Sunday, April 03, 2005

Strayed (2004)


A Film Review

Copyright Dragan Antulov 2005

In recent years it became quite fashionable for Americans to mock French over their alleged lack of martial spirits, for which surrender of France to Nazi Germany is often used as the best proof. French filmmaker Andre Téchiné in his 2004 drama STRAYED shows that the event was anything but simple or non-traumatic for French.

For the first few months of WW2 French were quite serious about fighting Germans, at least serious enough for protagonist of the film, schoolteacher Odille (played by Emmanuele Béart), to lose a husband in one of border clashes. In June 1940, when the film starts, French defensive lines are broken, Paris is being evacuated and French roads are clogged by endless columns of refugees fleeing south. Those column not only prevent creation of any meaningful defence, but also represent easy target for Luftwaffe whose pilots slaughter helpless civilians en masse thus creating additional mayhem and panic. In one of such raids Odille, a mother of two, has lost a car. Her family is rescued by Yvan (Gaspard Ulliel), resourceful blue-collar youth who advises that it is much safer travelling through woods and back roads. His advice is reluctantly taken, just he reluctantly becomes some sort of protector and food provider for the family. Finally, four of them stumble into abandoned country house in a middle of nowhere. Odille there finds not only food and shelter, but some sort of middle-class normalcy, with Yvan becoming substitute father for some of her children. But this utopia doesn’t last long, because Yvan becomes increasingly nervous with a prospect of someone else, especially authorities, coming to the house.

Unlike most films dealing with WW2, STRAYED takes very simplistic and minimalist approach towards that traumatic chapter of world history. Actual carnage is seen only in beginning, but the real psychological impact of those horrors displays itself gradually and through the set of very revealing episodes. Good example are the scenes in which protagonists travel through the woods and are surrounded by great natural beauty, yet all-too-aware that they lack food, water and all the necessary ingredients of civilisation.

But the real strength of the film is in characterisation. Extreme situation in which protagonists find themselves is excellent opportunity for Techine to explore how war destroys not only lives, but also the delicate fabric of the modern society, forcing two different worlds to mix in unexpected ways. Odille, brilliantly played by Emmanuele Béart, who used to be respected member of society, is utterly lost without that society and forced to depend on someone she could have scorned under normal circumstances. On the other hand, Yvan, sees the collapse of society as an opportunity to turn the tables and once in life enjoys many things which had been denied to him. Yet, he, just like Odillle, can’t overcome boundaries set by his previous life, especially because of his immaturity that would be revealed in most unexpected ways – both during the obligatory love scene and during the film’s shocking ending.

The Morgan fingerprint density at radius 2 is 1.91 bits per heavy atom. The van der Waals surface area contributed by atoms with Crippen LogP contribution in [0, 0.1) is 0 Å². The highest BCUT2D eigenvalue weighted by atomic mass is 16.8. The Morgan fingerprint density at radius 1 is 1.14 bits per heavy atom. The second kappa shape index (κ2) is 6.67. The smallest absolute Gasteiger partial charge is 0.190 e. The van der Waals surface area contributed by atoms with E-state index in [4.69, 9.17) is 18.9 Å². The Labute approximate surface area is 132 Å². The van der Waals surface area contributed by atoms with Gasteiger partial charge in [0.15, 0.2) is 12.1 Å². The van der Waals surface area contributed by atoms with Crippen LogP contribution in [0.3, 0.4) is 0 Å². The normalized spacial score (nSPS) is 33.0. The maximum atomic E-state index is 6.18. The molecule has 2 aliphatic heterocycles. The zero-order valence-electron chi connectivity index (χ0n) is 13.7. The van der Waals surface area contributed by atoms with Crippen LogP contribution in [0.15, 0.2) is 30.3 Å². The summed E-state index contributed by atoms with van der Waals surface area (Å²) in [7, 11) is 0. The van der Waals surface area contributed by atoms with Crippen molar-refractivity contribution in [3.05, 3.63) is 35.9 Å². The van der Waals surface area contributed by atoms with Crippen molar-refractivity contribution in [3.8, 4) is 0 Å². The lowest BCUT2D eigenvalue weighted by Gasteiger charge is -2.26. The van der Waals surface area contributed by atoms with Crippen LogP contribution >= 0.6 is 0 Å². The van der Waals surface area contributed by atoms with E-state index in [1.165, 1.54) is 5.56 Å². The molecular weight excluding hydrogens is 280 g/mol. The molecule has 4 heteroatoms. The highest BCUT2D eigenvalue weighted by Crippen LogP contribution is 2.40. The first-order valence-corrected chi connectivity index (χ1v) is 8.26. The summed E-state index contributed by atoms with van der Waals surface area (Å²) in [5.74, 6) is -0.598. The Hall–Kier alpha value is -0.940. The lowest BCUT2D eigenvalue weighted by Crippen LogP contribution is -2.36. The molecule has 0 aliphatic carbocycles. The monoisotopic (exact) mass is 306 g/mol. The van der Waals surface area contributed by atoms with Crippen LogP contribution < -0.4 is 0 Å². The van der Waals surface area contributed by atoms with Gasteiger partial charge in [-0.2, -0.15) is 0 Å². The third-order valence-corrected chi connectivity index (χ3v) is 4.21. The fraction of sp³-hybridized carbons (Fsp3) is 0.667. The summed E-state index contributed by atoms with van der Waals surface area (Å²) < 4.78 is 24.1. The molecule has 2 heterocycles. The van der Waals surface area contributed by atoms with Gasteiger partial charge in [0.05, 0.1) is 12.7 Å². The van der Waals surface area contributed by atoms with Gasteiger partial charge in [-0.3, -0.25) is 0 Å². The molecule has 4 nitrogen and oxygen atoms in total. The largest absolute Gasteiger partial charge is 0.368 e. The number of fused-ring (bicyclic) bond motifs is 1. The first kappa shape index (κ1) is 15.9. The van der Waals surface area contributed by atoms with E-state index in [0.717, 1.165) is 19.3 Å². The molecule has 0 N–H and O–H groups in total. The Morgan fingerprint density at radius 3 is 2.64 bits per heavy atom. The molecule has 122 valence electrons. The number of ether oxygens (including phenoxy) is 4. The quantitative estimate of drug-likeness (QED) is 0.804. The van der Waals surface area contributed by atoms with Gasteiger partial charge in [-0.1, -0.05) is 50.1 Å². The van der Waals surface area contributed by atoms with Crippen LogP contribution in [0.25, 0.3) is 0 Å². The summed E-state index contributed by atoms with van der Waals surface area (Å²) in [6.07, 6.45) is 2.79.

The ending of the film is also shocking in another way, at least to the audience accustomed to Hollywood version of WW2. The film provides some sort of closure at the historical point in which conventional WW2 film would only begin. This might look like a surprise, but it works perfectly in the context of STRAYED – what looks like a disgrace from historical perspective, looks perfectly normal from the perspective of protagonists.

Unfortunately, Téchiné failed to underline that point. Instead, he opted for pathos, embodied in documentary footage which occasionally interrupts the plot. This not only breaks film’s narrative structure, but also takes away the realism, which is one of the greatest assets of STRAYED.

However, this film nevertheless deserves praise, not only because of the quality of acting and intelligent script, but also because it makes many viewers to wonder what would they do if they or their countries ever find themselves in the situation faced by protagonists.

RATING: 6/10 (++)


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